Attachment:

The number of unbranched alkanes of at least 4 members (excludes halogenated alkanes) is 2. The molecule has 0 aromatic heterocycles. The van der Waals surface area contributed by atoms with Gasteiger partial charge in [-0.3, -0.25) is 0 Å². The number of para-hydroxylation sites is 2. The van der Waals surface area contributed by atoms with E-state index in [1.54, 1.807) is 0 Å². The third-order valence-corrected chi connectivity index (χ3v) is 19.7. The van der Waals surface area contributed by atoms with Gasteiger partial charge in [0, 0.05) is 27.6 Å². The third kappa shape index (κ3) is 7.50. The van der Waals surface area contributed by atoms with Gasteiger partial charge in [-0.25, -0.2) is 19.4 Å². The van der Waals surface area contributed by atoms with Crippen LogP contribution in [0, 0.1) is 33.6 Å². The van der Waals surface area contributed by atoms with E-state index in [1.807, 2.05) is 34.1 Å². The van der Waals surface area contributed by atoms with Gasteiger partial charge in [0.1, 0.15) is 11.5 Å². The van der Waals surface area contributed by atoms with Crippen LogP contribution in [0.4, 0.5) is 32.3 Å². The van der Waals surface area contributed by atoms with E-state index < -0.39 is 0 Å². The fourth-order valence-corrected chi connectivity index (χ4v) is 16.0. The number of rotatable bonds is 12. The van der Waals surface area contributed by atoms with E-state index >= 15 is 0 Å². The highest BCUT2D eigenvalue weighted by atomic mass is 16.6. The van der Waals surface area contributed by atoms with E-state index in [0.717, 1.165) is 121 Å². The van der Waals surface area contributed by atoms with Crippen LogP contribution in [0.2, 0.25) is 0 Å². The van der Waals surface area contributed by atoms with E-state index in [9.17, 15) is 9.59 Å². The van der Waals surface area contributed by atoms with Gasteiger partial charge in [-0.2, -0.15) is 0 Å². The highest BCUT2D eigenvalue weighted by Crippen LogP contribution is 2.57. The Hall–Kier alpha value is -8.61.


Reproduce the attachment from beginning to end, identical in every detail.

The number of unbranched alkanes of at least 4 members (excludes halogenated alkanes) is 2. The molecule has 0 aromatic heterocycles. The van der Waals surface area contributed by atoms with Gasteiger partial charge in [-0.3, -0.25) is 0 Å². The number of para-hydroxylation sites is 2. The van der Waals surface area contributed by atoms with E-state index in [1.54, 1.807) is 0 Å². The third-order valence-corrected chi connectivity index (χ3v) is 19.7. The van der Waals surface area contributed by atoms with Gasteiger partial charge in [0, 0.05) is 27.6 Å². The third kappa shape index (κ3) is 7.50. The van der Waals surface area contributed by atoms with Gasteiger partial charge in [-0.25, -0.2) is 19.4 Å². The van der Waals surface area contributed by atoms with Crippen LogP contribution in [0, 0.1) is 33.6 Å². The van der Waals surface area contributed by atoms with E-state index in [1.807, 2.05) is 34.1 Å². The van der Waals surface area contributed by atoms with Gasteiger partial charge in [0.1, 0.15) is 11.5 Å². The van der Waals surface area contributed by atoms with Crippen LogP contribution in [0.4, 0.5) is 32.3 Å². The van der Waals surface area contributed by atoms with E-state index < -0.39 is 0 Å². The fourth-order valence-corrected chi connectivity index (χ4v) is 16.0. The number of rotatable bonds is 12. The van der Waals surface area contributed by atoms with E-state index >= 15 is 0 Å². The highest BCUT2D eigenvalue weighted by atomic mass is 16.6. The van der Waals surface area contributed by atoms with E-state index in [0.717, 1.165) is 121 Å². The van der Waals surface area contributed by atoms with Crippen LogP contribution in [0.2, 0.25) is 0 Å². The van der Waals surface area contributed by atoms with E-state index in [9.17, 15) is 9.59 Å². The van der Waals surface area contributed by atoms with Gasteiger partial charge in [-0.2, -0.15) is 0 Å². The highest BCUT2D eigenvalue weighted by Crippen LogP contribution is 2.57. The Hall–Kier alpha value is -8.61.